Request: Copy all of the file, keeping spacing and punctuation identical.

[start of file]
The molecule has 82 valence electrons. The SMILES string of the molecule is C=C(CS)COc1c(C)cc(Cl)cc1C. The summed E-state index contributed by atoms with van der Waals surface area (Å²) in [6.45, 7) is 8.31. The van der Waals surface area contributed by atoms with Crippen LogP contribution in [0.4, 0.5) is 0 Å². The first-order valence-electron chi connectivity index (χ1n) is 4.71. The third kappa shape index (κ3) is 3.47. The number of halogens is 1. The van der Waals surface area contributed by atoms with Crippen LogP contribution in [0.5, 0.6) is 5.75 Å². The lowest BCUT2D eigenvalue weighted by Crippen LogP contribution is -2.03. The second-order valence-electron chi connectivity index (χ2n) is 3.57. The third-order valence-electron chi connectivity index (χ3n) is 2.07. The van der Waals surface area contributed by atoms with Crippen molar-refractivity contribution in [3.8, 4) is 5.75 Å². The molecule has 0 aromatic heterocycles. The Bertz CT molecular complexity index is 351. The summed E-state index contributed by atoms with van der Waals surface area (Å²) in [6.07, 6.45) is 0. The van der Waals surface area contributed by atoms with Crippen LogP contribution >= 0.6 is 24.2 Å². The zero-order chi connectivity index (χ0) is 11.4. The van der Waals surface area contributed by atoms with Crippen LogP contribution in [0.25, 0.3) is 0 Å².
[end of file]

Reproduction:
The molecule has 82 valence electrons. The SMILES string of the molecule is C=C(CS)COc1c(C)cc(Cl)cc1C. The summed E-state index contributed by atoms with van der Waals surface area (Å²) in [6.45, 7) is 8.31. The van der Waals surface area contributed by atoms with Crippen LogP contribution in [0.4, 0.5) is 0 Å². The first-order valence-electron chi connectivity index (χ1n) is 4.71. The third kappa shape index (κ3) is 3.47. The number of halogens is 1. The van der Waals surface area contributed by atoms with Crippen LogP contribution in [0.5, 0.6) is 5.75 Å². The lowest BCUT2D eigenvalue weighted by Crippen LogP contribution is -2.03. The second-order valence-electron chi connectivity index (χ2n) is 3.57. The third-order valence-electron chi connectivity index (χ3n) is 2.07. The van der Waals surface area contributed by atoms with Crippen molar-refractivity contribution in [3.8, 4) is 5.75 Å². The molecule has 0 aromatic heterocycles. The Bertz CT molecular complexity index is 351. The summed E-state index contributed by atoms with van der Waals surface area (Å²) in [6.07, 6.45) is 0. The van der Waals surface area contributed by atoms with Crippen LogP contribution >= 0.6 is 24.2 Å². The zero-order chi connectivity index (χ0) is 11.4. The van der Waals surface area contributed by atoms with Crippen LogP contribution in [0.25, 0.3) is 0 Å².